a match in which grace must win. When it doesn’t, religion becomes moralistic, which is merely the ego’s need for order and control. I am sorry to say, but this is most garden-variety religion. We must recover grace-oriented spirituality if we are to rebuild Christianity from the bottom up.
In Romans and Galatians, Paul gives us sophisticated studies of the meaning, purpose, and limitations of law. He says its function is just to get us started, but legalism too often takes over.
.. Why did they fail? Because they relied on being privately good instead of trusting in God for their goodness!
.. Law is a necessary stage, but if we stay there, Paul believes, it actually becomes a major obstacle to transformation into love and mercy. Law often frustrates the process of transformation by becoming an end in itself. It inoculates us from the real thing, which is always relationship. Paul says that God gave us the law to show us that we can’t obey the law! (See Romans 7:7-13 if you don’t believe me.)
.. We’ve treated Paul as if he were a moralist instead of the first-rate mystic and teacher that he is.
.. Ironically, until people have had some level of inner God experience, there is no point in asking them to follow Jesus’ ethical ideals. It is largely a waste of time. Indeed, they will not be able to even understand the law’s meaning and purpose.
.. Humans quite simply don’t have the power to obey any spiritual law, especially issues like forgiveness of enemies, nonviolence, self-emptying, humble use of power, true justice toward the outsider, and so on, except in and through union with God.
The zealot—and we’ve all been one at different times—is actually relieved by having someone to hate, because it takes away our inner shame and anxiety and provides a false sense of innocence. As long as the evil is “over there” and we can keep our focus on changing or expelling someone else (as the contaminating element), then we feel at peace. But this is not the peace of Christ, which “the world cannot give” (see John 14:27).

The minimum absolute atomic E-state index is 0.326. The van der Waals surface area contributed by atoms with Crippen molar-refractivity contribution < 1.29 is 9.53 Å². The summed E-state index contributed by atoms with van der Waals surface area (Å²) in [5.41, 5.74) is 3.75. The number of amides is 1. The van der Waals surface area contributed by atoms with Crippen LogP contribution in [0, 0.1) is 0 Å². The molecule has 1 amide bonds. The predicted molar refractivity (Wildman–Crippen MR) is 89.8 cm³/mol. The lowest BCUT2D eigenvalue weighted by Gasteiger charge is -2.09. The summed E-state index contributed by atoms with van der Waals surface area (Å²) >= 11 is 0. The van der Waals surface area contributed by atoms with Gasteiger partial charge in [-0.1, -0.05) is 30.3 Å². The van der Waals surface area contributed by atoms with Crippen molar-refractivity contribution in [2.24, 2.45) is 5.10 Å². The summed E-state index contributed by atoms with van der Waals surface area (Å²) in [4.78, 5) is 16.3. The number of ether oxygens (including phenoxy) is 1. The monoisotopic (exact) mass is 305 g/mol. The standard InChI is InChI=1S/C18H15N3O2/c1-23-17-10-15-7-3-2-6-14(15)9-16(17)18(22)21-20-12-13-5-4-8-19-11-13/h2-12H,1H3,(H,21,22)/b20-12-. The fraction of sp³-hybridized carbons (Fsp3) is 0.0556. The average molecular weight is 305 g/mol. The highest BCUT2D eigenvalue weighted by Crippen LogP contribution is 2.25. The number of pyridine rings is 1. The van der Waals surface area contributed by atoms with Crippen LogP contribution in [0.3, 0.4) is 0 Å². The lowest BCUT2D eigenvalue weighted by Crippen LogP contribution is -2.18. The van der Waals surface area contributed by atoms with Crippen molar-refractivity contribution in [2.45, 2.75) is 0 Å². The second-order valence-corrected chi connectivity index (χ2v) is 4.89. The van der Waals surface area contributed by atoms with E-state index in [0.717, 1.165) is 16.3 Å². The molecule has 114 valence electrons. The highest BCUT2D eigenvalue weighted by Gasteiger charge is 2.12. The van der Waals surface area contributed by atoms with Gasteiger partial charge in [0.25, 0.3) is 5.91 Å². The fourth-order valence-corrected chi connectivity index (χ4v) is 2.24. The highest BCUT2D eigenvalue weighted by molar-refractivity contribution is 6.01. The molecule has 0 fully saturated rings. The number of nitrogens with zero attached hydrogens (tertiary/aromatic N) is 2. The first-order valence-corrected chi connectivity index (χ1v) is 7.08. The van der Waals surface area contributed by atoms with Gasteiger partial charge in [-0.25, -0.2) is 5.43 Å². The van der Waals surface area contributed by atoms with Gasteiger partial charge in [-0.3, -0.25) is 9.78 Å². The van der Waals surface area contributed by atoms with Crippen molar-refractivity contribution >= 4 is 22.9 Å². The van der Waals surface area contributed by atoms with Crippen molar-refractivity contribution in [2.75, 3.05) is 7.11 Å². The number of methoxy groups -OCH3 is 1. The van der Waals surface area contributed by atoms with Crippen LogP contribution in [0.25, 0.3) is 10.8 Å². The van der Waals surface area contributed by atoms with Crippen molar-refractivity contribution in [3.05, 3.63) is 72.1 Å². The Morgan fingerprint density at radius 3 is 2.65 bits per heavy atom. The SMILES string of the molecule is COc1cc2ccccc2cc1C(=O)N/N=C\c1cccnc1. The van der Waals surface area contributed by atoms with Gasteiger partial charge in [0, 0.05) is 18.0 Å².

Playing the victim is another way to deal with pain indirectly. You blame someone else, and your pain becomes your personal ticket to power because it gives you a false sense of moral superiority and outrage. You don’t have to grow up, let go, forgive, or surrender—you just have to accuse someone else of being worse than you are. And sadly, that becomes your very fragile identity, which always needs more reinforcement.
The other common way to avoid the path of transformation is the way of flight or denial. It can take many forms. Those with the instinct to flee will often deny or ignore pain by naively dividing the world up through purity codes and worthiness systems. They keep the problem on the level of words, ideas, and absolute laws separating good and evil. They refuse to live in the real world of shadow and paradox. They divide the world into total good guys and complete bad guys, a comfortable but untrue worldview of black and white. This approach comprises most fundamentalist and early stage religion. It refuses to carry the cross of imperfection, failure, and sin in itself. It is always others who must be excluded so I can be pure and holy. Denial is an understandable—but false—way of coping and surviving. Yet it is often the only way that many people can deal with the complexity of their human situation.
Now don’t let the word “mystic” scare you. It simply means one who has moved from mere belief systems or belonging systems to actual inner experience. All spiritual traditions at their mature levels agree that such a movement is possible, desirable, and even available to everyone.
.. You quite simply don’t have the power to obey the law or follow any ideal—such as loving others, forgiving enemies, nonviolence, or humble use of power—except in and through union with God. Nor do doctrines like the Trinity, the Real Presence, salvation, or the mystery of Incarnation have any meaning that actually changes your life. They are merely books on shelves.
.. However, until we have personally lost our own foundation and then experienced God upholding us so that we come out even more alive on the other side, the theological affirmation of the paschal mystery is little understood and not essentially transformative.